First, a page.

FILE — Oregon Capitol balcony

Oregon state legislative staff look on during a pro-Trump group's invasion of the state Capitol building in Salem, Oregon on December 21, 2020 which saw six officers and two journalists assaulted by the group as they forced their way into the building. The incident, which happened as state lawmakers were gathered at the Capitol that day for a special legislative session, resulted in six arrests.

(The Center Square) — A Republican state lawmaker seen on video letting a Trump mob into the Oregon Capitol building in December offered no apologies in a statement on Wednesday.

Oregon Rep. Mike Nearman, R-Independence, has since been stripped of his committee assignments, relinquished his keycard access to the Capitol building, and been fined $2,000 for damages to the building from the December 21 incident.

The day saw six officers and two journalists assaulted at the scene by members of the Trump mob who forced their way into the capitol building while Nearman's own colleagues were gathered for a special legislative session

A Capitol surveillance video first obtained by Oregon Public Broadcasting shows Nearman opening a door and letting the mob enter the building the morning of December 21.

The building was and still is closed to the general public due to the pandemic.

In his first substantial statement since then, Nearman claimed he and his wife have both received threats following Oregon House Speaker Tina Kotek's  announcement last week that he was under criminal investigation by the Oregon State Police for aiding the mob.

Nearman did not take any personal responsibility for the violence and vandalism that ensued on December 21 and largely ignored the concerns of his colleagues.

Instead, he criticized legislative proceedings which suspend face-to-face public testimony and the general public from the capitol building.

“I don’t condone violence nor participate in it,” Nearman wrote. “I do think that when Article IV, Section 14 of the Oregon Constitution says that the legislative proceedings shall be ‘open,’ it means open, and as anyone who has spent the last nine months staring at a screen doing virtual meetings will tell you, it’s not the same thing as being open.”

On December 21, the Democratic-controlled legislature voted to adopt rules allowing them to conduct committee work and a range of other business online during the pandemic.

Nearman additionally claimed Oregon House Speaker Tina Kotek, D-Portland, held on to the surveillance footage featuring him to coincide with the U.S. Capitol invasion on Wednesday.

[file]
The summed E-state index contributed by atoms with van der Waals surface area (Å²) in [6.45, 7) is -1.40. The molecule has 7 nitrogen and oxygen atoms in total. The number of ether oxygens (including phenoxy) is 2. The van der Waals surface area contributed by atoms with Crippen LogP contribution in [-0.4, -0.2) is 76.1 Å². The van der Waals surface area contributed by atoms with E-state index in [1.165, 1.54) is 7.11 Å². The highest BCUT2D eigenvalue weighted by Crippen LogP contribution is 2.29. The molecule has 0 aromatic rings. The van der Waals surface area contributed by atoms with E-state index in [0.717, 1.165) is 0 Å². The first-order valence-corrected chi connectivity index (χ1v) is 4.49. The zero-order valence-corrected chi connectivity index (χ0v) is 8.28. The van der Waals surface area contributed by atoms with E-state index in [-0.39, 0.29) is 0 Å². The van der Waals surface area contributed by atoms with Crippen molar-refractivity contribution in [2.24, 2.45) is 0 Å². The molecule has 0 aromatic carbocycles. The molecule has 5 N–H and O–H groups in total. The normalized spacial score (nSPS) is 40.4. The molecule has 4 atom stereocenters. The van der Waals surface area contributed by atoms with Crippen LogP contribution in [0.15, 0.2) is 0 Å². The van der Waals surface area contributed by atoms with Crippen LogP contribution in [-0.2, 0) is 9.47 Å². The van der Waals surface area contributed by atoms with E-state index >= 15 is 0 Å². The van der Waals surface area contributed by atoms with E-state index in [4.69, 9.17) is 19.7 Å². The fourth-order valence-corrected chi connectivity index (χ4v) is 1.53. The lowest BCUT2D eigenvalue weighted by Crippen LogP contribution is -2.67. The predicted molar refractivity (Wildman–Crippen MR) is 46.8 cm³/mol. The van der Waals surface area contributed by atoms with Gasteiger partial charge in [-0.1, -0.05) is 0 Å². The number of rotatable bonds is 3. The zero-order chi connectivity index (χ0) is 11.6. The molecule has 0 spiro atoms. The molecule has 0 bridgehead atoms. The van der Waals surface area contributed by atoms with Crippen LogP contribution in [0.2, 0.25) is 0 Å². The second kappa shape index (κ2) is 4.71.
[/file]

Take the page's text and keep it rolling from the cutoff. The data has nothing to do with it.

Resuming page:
Oregon Capitol surveillance footage is kept by the Legislative Administration and not by state lawmakers. 

Kotek issued a stern rebuke for Nearman's documented actions last week upon announcing he was under criminal investigation. 

"This was a serious, serious breach of public trust," Kotek said. "His actions put staff and legislators and law enforcement in danger."

Kotek is also filing a joint conduct complaint concerning Nearman with the Legislative Equity Office on the grounds that Nearman created a hostile work environment. She and others are also calling for Nearman's resignation.

Oregon House Minority Leader Christine Drazan, R-Canby, has declined to call on Nearman to resign while acknowledging that he was seen on video opening a door for the mob.

Drazan argued on Sunday that the Oregon State Police's investigation into Nearman must be allowed to continue.

"The investigation into this incident by law enforcement is underway and must be allowed to be completed," Drazan said. "If the investigation finds that actions taken were criminal, legislators are not above the law and will be held responsible."

Nearman was reelected in November and sworn in at the Oregon capitol building on Monday. 

Staff Reporter

Tim Gruver is a politics and public policy reporter. He is a University of Washington alum and the recipient of the 2017 Pioneer News Award for Reporting. His work has appeared in Politico, the Kitsap Daily News, and the Northwest Asian Weekly.